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How mental speed counts significantly in NFL players’ overall value to their teams

While we generally focus on players’ physical metrics including speed, size or vertical leap, diagnosing and reacting quickly to what’s happening on the field is an indispensable trait.

NFL: Tennessee Titans at Pittsburgh Steelers Charles LeClaire-USA TODAY Sports

I’ve always loved basketball. Many a summer evening was spent on the patch of black-top my father bartered for with our neighbor Big John, shooting jump shots while WDVE blared from my parent’s clock radio stuck in the open window. But basketball never loved me. Not only was I finished growing vertically by the time I was 12 (not quite 5’7”) but I was slow, uncoordinated and couldn’t jump.

When I finally tried out for my junior high team, though, I discovered that all those hours practicing alone did nothing for my ability to “see” the game. Setting picks, going backdoor and passing were all jumbled together with the nine other guys on the court. I learned an important lesson — in the immortal words of Yogi Berra — ninety percent of the game is half-mental.

As I studied the our preseason tilt with the Titans, I was reminded of that lesson. I watched James Conner channel his inner Le’Veon Bell, waiting patiently for his holes. I wondered, if James Conner ran a 4.2 40, would he be much better? Not if he ran real fast right into a non-hole. I watched Jaylen Samuels change directions and make people miss and wondered, if he bulked up to the size of the Bus, even if he kept his speed, would he be much better? Not if he couldn’t see open cut-back lanes.

It struck me the most watching Terrell Edmunds’ pick return. Imagine playing a sport with the fastest, strongest athletes in the world. Your job is to make sure the fastest among those athletes don't catch the ball. And suddenly, the ball lands in your hands. That, of course, is a good thing, a great thing, a splash thing. But in that moment everything changes. Now the motion of the game is in the opposite direction. You were on defense; now you’re on offense. The guys you were trying to stay near, you’re now trying to avoid. Edmunds looked completely at ease at that moment of transition. He saw his lanes, followed his blockers and made the most of the open-field situation. That’s a mind processing football information at better than 4.2 speed. And that ability will prove invaluable in the coming season. Remember the struggles our defense went through last year — they weren’t “not strong enough” or “not fast enough” problems. They were blown coverages and miscommunications — they were mental mistakes.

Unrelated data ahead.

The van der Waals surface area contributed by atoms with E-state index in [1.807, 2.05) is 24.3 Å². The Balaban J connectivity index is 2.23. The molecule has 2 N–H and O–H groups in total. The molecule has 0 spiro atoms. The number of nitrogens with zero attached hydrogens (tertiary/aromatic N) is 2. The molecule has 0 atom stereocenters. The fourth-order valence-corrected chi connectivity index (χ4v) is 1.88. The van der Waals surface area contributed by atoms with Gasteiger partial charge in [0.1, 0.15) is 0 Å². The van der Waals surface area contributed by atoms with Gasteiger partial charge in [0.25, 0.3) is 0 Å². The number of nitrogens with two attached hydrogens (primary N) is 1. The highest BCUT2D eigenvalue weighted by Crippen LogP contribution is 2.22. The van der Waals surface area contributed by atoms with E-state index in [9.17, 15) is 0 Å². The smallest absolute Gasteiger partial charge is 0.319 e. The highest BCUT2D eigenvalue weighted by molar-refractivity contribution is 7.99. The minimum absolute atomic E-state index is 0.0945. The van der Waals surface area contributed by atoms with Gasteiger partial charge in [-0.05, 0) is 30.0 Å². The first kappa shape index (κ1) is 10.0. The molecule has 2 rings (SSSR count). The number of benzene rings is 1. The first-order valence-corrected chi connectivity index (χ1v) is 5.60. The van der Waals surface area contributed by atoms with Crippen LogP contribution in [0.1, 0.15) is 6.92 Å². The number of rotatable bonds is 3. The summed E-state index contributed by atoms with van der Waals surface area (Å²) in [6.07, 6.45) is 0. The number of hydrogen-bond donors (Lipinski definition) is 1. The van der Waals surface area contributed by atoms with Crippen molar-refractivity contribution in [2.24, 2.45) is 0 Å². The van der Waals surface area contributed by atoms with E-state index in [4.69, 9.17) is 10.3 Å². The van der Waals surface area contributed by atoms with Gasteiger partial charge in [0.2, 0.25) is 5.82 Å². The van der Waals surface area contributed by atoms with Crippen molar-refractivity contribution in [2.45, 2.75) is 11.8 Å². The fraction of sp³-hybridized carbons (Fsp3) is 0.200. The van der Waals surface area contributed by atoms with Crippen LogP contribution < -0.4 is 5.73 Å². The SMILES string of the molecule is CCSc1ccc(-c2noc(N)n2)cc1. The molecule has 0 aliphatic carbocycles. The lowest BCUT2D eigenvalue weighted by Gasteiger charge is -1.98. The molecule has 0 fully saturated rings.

The Steelers have a long history of lunch-pail players, guys without the flash or prodigious gifts who managed to make crucial contributions to a great team. Think Rocky Bleier, Merrill Hoge, Jerry Olsavsky and Randy Grossman. Think of AV. These are the kind of men whose bodies might be a step slow, but whose minds are a step ahead. And these are the kinds of guys I hope will make the final cut.

I don’t envy the coaching staff and their difficult calling during the next week or so. But my hope is that they’ll weigh heavily the factors which the combine can’t reveal, what the Wonderlic can’t expose, what football-in-shorts can’t show you — the ability to think fast on the football field.